The Hund Blog

Tailing Database Events to Users

We recently released a status widget which allows our status page customers to display their operational status on their website (ours is in the footer below). While competing services offer something similar, there's one big difference between their widgets and ours: live status updates.

This widget lists ongoing issues, upcoming issues, and displays the current operational status. There are a few ways to make this data available to users, but we decided to choose server-sent events. SSE is preferred here for these reasons: it's designed for pushing data to clients (i.e. it's one-sided), it has much less overhead than legacy polling methods, and it's simple to implement.

As soon as an event hits our database, the event is streamed to all open connections (potentially tens of thousands of active users for a single customer). This article talks about how we've optimized our application to handle such cases.

Real-Time Events

Initially the temptation for some developers might be to poll your database to send new events to clients. Certainly, database polling might work passably with minimal load, but things will go downhill quickly with a few more clients.

A few open-source databases have the functionality to build real-time streaming like this: PostgreSQL's NOTIFY, Firebird's POST_EVENT, and MongoDB's tailable cursors. Because we use MongoDB at Hund, tailable cursors enable us to send clients events instantaneously (i.e. tail -f style).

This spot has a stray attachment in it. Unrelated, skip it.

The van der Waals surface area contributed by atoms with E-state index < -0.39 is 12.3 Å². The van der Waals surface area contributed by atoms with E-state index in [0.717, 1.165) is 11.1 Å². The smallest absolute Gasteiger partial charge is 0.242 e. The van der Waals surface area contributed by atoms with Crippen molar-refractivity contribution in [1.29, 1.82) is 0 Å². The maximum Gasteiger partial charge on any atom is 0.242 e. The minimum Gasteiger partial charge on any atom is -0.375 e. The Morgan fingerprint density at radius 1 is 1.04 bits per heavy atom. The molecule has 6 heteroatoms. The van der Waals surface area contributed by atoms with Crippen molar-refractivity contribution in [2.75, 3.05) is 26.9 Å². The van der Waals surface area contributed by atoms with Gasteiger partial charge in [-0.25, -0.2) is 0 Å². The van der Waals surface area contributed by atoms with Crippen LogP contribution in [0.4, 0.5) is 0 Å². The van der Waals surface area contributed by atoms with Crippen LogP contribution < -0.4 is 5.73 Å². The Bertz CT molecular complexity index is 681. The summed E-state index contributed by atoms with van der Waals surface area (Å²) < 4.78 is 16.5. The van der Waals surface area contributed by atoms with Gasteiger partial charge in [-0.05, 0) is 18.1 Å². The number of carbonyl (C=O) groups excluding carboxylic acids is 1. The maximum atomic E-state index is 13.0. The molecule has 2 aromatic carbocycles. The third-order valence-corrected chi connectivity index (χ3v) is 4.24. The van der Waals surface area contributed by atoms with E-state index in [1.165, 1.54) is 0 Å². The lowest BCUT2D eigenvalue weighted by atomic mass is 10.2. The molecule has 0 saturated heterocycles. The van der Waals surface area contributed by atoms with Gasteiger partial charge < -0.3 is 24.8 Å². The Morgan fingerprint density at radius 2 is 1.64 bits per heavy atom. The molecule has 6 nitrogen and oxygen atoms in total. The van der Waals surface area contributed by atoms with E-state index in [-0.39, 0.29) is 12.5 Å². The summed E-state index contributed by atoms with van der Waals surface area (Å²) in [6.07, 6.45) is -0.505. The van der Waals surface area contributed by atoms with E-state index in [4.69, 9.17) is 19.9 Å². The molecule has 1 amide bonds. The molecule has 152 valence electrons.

Application Development

Using SSE was an absolute breeze with Ruby on Rails. There's an older, but lesser known feature available to controllers: ActionController::Live. Including this class makes all controller actions able to stream data to clients, sending them data upon write.

Stream Serving

During development, you must use a web server like Puma instead of WEBrick, since WEBrick buffers all output. If you use WEBrick and call your stream endpoint, that request and all future requests will hang.

In production, it's important to pay attention to system configurations like file descriptor limits which might come back to bite you with larger client loads. We use Passenger and nginx, so supporting SSE connections was simple:

location /live {
  send_timeout 320s;
  client_body_timeout 320s;
  keepalive_timeout 320s;
  passenger_force_max_concurrent_requests_per_process 0;

Passenger Enterprise customers will want to look at the passenger_concurrency_model and passenger_thread_count options.

The reason the above timeouts are set to 320 seconds instead of a higher/unlimited value is because we send ping events to determine if a client has closed a connection (i.e. to see if we can write). These ping events are sent every minute and allow the connection to stay open for an indefinite amount of time since the above timeouts are greater.


Documentation for consuming our events is available on our knowledge base.